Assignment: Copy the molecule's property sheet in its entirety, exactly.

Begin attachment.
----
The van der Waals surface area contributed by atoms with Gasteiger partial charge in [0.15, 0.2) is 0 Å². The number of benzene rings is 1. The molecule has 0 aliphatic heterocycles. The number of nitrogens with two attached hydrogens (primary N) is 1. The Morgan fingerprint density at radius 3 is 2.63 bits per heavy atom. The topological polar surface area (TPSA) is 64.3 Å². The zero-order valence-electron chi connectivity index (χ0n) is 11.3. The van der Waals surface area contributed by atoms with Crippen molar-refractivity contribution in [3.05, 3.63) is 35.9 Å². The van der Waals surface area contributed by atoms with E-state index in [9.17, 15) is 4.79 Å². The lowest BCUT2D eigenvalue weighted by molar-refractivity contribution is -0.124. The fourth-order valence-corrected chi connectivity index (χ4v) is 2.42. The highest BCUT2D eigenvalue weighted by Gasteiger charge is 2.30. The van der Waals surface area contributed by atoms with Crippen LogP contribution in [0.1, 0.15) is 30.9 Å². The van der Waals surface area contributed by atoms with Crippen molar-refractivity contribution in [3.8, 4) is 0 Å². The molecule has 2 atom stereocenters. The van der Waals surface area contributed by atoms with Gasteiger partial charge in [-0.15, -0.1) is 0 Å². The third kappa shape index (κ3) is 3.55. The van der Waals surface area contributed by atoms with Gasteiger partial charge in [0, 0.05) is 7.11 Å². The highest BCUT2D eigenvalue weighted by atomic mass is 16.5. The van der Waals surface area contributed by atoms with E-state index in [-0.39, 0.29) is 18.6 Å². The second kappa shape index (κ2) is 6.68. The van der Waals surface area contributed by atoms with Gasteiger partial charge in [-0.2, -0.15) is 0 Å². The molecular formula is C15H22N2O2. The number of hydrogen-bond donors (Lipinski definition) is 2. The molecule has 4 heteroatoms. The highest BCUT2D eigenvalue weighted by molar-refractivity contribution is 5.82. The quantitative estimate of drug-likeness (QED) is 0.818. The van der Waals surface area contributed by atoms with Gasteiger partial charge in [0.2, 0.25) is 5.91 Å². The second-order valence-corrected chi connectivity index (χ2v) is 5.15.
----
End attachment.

The van der Waals surface area contributed by atoms with Gasteiger partial charge in [0.15, 0.2) is 0 Å². The number of benzene rings is 1. The molecule has 0 aliphatic heterocycles. The number of nitrogens with two attached hydrogens (primary N) is 1. The Morgan fingerprint density at radius 3 is 2.63 bits per heavy atom. The topological polar surface area (TPSA) is 64.3 Å². The zero-order valence-electron chi connectivity index (χ0n) is 11.3. The van der Waals surface area contributed by atoms with Crippen molar-refractivity contribution in [3.05, 3.63) is 35.9 Å². The van der Waals surface area contributed by atoms with E-state index in [9.17, 15) is 4.79 Å². The lowest BCUT2D eigenvalue weighted by molar-refractivity contribution is -0.124. The fourth-order valence-corrected chi connectivity index (χ4v) is 2.42. The highest BCUT2D eigenvalue weighted by Gasteiger charge is 2.30. The van der Waals surface area contributed by atoms with Crippen LogP contribution in [0.1, 0.15) is 30.9 Å². The van der Waals surface area contributed by atoms with Crippen molar-refractivity contribution in [3.8, 4) is 0 Å². The molecule has 2 atom stereocenters. The van der Waals surface area contributed by atoms with Gasteiger partial charge in [-0.15, -0.1) is 0 Å². The third kappa shape index (κ3) is 3.55. The van der Waals surface area contributed by atoms with Gasteiger partial charge in [0, 0.05) is 7.11 Å². The highest BCUT2D eigenvalue weighted by atomic mass is 16.5. The van der Waals surface area contributed by atoms with E-state index in [-0.39, 0.29) is 18.6 Å². The second kappa shape index (κ2) is 6.68. The van der Waals surface area contributed by atoms with Gasteiger partial charge in [-0.2, -0.15) is 0 Å². The molecular formula is C15H22N2O2. The number of hydrogen-bond donors (Lipinski definition) is 2. The molecule has 4 heteroatoms. The highest BCUT2D eigenvalue weighted by molar-refractivity contribution is 5.82. The quantitative estimate of drug-likeness (QED) is 0.818. The van der Waals surface area contributed by atoms with Gasteiger partial charge in [0.2, 0.25) is 5.91 Å². The second-order valence-corrected chi connectivity index (χ2v) is 5.15.